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Joe Gannon: Dr. King’s fatally radical vision about Vietnam

But it was not that speech which got him killed. The speech which most likely did get him assassinated was his “Why I oppose the war in Vietnam” address, delivered April 4, 1967.

In that far less remembered speech, he laid down his mandate as a civil rights leader, and picked up the mantle of a true revolutionary. In that speech he made it clear that his goal was not for Rosa Parks to sit wherever she wanted, but to dismantle foundations on which America stood.

He spoke of the “triple evil ... of racism, economic exploitation and militarism.”

Since his death, America sadly has embraced the sanitized King of the 1963 March on Washington, the pastor who wanted nothing more than for “little black boys and girls to join hands with little white boys and girls” in a rainbow version of America. But by 1967 King had come to realize how meager that vision was, and found himself compelled against all advice to issue his unequivocal call for a “radical revolution in values.”

The squandering of resources in Vietnam, and an unconditional surrender in the War on Poverty here at home, made King declare America a “society gone mad on war.”

Standing at the pulpit, King declared the United States “the single greatest purveyor of violence in the world.” He told a country convinced of its moral superiority that it acted like “a policeman of the whole world.” He had the outraged courage to warn that he heard “God telling America ‘You’re too arrogant! And if you don’t change your ways I will rise up and break the backbone of your power and place it in the hands of a nation that doesn’t even know My name!’”

In that speech, King declared his “eternal hostility to militarism” and issued a veiled call to draft resistance when by telling young men to “take a stand” against the war.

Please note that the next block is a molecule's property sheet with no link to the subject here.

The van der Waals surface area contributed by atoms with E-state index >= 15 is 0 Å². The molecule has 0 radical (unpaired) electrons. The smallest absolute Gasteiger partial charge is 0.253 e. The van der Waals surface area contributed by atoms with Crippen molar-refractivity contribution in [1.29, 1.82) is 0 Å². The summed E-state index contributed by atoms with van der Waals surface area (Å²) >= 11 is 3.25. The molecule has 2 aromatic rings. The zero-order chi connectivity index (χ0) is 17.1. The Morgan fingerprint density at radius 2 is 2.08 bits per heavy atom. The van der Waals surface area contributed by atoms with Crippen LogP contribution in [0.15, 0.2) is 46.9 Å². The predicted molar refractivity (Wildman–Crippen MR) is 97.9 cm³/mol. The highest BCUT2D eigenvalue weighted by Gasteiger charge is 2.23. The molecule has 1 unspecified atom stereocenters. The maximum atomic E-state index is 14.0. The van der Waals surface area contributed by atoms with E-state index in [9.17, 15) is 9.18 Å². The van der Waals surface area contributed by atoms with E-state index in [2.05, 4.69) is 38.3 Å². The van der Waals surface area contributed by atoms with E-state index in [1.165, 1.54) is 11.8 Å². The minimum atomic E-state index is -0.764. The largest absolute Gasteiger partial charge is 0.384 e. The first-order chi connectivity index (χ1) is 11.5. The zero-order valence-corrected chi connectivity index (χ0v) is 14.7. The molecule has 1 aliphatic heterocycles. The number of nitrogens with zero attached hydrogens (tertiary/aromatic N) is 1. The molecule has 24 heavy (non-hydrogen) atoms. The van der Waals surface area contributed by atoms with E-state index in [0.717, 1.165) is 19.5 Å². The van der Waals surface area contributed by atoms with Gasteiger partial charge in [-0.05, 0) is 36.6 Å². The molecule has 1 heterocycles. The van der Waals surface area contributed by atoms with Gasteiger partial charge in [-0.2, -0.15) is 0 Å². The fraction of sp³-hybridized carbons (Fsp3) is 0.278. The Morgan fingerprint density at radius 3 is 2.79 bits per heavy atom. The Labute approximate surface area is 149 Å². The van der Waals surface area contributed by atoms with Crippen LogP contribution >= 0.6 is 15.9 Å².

All this came not because we were losing in Vietnam; not because we were wrongly involved in someone else’s civil war; not because it was too expensive or making America less safe. No, King’s opposition to the war came from his conviction that it was immoral.

Touchingly, King made it clear his condemnation came from a place of love. “I love America ... There can be no great disappointment where there is no great love.” Above all what he wanted was for America “to come home” to its founding ideal that all people are created equal. “Come home America,” he said.

And that love of country pushed him further. Years after the Civil Rights and Voting Rights Acts became law, King was not satisfied and declared his intention to escalate his struggle to include the “glaring contrast of poverty and wealth” in the richest nation on earth. He called out multinational corporations that not only exploited Third World nations, but “profited” from the Vietnam War and so opposed its speedy end.

I believe it was not just the message that got King killed in Memphis on April 4, 1968, at the age of 39, but the medium.

Visit YouTube and listen through 22 minutes and 48 seconds of spine-tingling oratory. You will understand that someone listening in real time — whether James Earl Ray, J. Edgar Hoover or John Q. Public — shuddered, and decided that King must die.

But King lives. Not in our official, non-threatening “remembrances” of him over a three-day weekend in January, but in our current national malaise.

True prophet that he was, King foretold of this malaise in 1967 when he warned that “a nation which spends more money on military defense than programs of social uplift is approaching spiritual death.”

As America had done exactly that for the last 46 years, that spiritual death is upon us. Ringing the bell for the 50th anniversary of his “dream” does little to change the fact that he lived just long enough to see his own dream in tatters.

Joe Gannon, a writer and teacher, lives in Northampton.

Legacy Comments1

Sadly, this is all so very true.

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